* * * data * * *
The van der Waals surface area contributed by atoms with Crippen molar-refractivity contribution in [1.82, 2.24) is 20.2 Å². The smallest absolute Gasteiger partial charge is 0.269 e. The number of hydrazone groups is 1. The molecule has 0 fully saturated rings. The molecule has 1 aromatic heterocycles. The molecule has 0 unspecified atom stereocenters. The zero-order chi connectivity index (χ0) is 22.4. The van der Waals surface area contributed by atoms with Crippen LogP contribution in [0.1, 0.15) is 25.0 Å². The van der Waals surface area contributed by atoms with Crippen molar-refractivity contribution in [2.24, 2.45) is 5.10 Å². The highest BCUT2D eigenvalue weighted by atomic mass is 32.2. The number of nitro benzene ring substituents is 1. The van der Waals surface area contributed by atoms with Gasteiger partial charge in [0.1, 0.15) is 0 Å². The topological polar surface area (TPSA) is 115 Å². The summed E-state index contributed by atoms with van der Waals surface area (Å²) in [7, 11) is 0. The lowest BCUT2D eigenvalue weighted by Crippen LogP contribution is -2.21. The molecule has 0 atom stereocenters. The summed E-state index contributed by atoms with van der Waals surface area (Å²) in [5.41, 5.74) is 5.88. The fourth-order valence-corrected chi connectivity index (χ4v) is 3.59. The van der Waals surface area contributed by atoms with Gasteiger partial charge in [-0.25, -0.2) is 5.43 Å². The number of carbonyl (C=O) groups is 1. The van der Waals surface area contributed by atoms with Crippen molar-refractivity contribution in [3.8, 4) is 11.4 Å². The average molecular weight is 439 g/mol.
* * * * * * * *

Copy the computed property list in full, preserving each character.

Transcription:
The van der Waals surface area contributed by atoms with Crippen molar-refractivity contribution in [1.82, 2.24) is 20.2 Å². The smallest absolute Gasteiger partial charge is 0.269 e. The number of hydrazone groups is 1. The molecule has 0 fully saturated rings. The molecule has 1 aromatic heterocycles. The molecule has 0 unspecified atom stereocenters. The zero-order chi connectivity index (χ0) is 22.4. The van der Waals surface area contributed by atoms with Crippen LogP contribution in [0.1, 0.15) is 25.0 Å². The van der Waals surface area contributed by atoms with Crippen molar-refractivity contribution in [2.24, 2.45) is 5.10 Å². The highest BCUT2D eigenvalue weighted by atomic mass is 32.2. The number of nitro benzene ring substituents is 1. The van der Waals surface area contributed by atoms with Gasteiger partial charge in [0.1, 0.15) is 0 Å². The topological polar surface area (TPSA) is 115 Å². The summed E-state index contributed by atoms with van der Waals surface area (Å²) in [7, 11) is 0. The lowest BCUT2D eigenvalue weighted by Crippen LogP contribution is -2.21. The molecule has 0 atom stereocenters. The summed E-state index contributed by atoms with van der Waals surface area (Å²) in [5.41, 5.74) is 5.88. The fourth-order valence-corrected chi connectivity index (χ4v) is 3.59. The van der Waals surface area contributed by atoms with Gasteiger partial charge in [-0.25, -0.2) is 5.43 Å². The number of carbonyl (C=O) groups is 1. The van der Waals surface area contributed by atoms with Crippen molar-refractivity contribution in [3.8, 4) is 11.4 Å². The average molecular weight is 439 g/mol.